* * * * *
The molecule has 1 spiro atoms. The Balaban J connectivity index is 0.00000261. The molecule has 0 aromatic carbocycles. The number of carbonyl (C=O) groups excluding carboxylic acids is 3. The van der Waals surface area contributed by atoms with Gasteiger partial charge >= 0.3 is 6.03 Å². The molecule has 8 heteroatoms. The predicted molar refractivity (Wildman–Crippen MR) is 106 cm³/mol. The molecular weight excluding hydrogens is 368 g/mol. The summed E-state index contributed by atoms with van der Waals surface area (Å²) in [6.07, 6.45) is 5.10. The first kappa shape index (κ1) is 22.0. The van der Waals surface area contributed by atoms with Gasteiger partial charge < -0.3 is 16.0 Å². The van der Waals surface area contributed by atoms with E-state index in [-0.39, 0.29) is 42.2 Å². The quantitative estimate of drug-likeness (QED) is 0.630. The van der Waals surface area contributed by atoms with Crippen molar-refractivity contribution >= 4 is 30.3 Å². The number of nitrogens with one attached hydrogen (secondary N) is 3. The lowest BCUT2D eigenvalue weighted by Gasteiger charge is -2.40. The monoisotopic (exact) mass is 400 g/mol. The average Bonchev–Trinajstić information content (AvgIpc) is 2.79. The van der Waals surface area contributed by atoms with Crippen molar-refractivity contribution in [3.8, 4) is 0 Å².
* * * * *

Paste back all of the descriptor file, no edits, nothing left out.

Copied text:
The molecule has 1 spiro atoms. The Balaban J connectivity index is 0.00000261. The molecule has 0 aromatic carbocycles. The number of carbonyl (C=O) groups excluding carboxylic acids is 3. The van der Waals surface area contributed by atoms with Gasteiger partial charge >= 0.3 is 6.03 Å². The molecule has 8 heteroatoms. The predicted molar refractivity (Wildman–Crippen MR) is 106 cm³/mol. The molecular weight excluding hydrogens is 368 g/mol. The summed E-state index contributed by atoms with van der Waals surface area (Å²) in [6.07, 6.45) is 5.10. The first kappa shape index (κ1) is 22.0. The van der Waals surface area contributed by atoms with Gasteiger partial charge < -0.3 is 16.0 Å². The van der Waals surface area contributed by atoms with E-state index in [-0.39, 0.29) is 42.2 Å². The quantitative estimate of drug-likeness (QED) is 0.630. The van der Waals surface area contributed by atoms with Crippen molar-refractivity contribution >= 4 is 30.3 Å². The number of nitrogens with one attached hydrogen (secondary N) is 3. The lowest BCUT2D eigenvalue weighted by Gasteiger charge is -2.40. The monoisotopic (exact) mass is 400 g/mol. The average Bonchev–Trinajstić information content (AvgIpc) is 2.79. The van der Waals surface area contributed by atoms with Crippen molar-refractivity contribution in [3.8, 4) is 0 Å².